This article is another example (see his posts on BA) of Rich knowing how to read a paper but not understanding the company or the business.

    Ford will have huge tax credits to carry forward, too. It's current 5% net profit margin is a distorted number because they're paying down debt, otherwise they would be very close to a 10% net margin. By this time next year (or sooner), their balance sheets will be in line with the rest of the industry and they'll be able to significantly raise their profit margins. And, not by coincidence, the return to high profitability will happen when the auto industry is most likely to return to pre-crash sales levels. They're going to be at their strongest position in decades when the car market is returning to health, too. That's going to be a formidable combination.

    What does the future look like for GM over the next three or four years? It's not as rosy as a couple of lines grabbed from one story would have you believe. GM won't have to pay down debt, but they are deep in the hole on new product development and this is going to be a one-two punch on their profitability. First, over the next few years they will have to invest much more than their competitors in R&D. Second, they (and their dealers) will have to offer greater discounts and incentives on the old models they're making now.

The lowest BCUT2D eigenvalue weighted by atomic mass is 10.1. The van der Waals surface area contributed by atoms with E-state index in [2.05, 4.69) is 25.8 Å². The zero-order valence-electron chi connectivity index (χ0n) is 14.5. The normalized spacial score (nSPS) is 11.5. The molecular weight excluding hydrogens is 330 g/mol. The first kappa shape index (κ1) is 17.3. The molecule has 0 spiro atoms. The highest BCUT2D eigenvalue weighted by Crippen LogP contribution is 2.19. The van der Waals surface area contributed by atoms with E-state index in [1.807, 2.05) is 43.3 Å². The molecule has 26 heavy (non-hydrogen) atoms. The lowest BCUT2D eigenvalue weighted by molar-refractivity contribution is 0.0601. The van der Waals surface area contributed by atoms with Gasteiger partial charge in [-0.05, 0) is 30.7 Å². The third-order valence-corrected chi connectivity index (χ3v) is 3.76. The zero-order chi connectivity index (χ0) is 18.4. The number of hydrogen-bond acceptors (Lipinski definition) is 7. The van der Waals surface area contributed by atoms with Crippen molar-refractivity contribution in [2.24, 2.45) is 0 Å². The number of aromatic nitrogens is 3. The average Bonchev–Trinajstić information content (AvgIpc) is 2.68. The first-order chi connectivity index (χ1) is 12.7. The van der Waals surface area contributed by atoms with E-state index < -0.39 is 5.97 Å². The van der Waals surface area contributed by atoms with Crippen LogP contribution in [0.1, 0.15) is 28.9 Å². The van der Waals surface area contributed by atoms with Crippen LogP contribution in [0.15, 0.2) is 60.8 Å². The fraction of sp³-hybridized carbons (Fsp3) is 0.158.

Nowhere is this more true than in the pickup and SUV market that Rich giddily talks about as the fuel for a potential $18 billion net profit. GM isn't going to have a new truck/suv platform until 2014, when the current GMT900 platform will be seven years old. The 900 is obsolete today compared to the new Ford and Dodge trucks, which is why GM has lost market share in the segment and been forced to offer higher incentives. Both trends are going to get a lot worse as the economy recovers over the next two years, and that will be a damper on GM's profitability.

    This isn't limited to GM's truck lines. There won't be a replacement for the Malibu midsize until 2012 and there's nothing even planned for the next generation Impala full size or the Traverse full size crossover. GM has done a great job of resurrecting Buick, but it desperately needs more models to keep its streak going and they're just not available. Cadillac is on the verge of floundering. They've got two good cars (CTS and SRX) but the rest of the lineup is wandering aimlessly until the ATS arrives three or four years from now.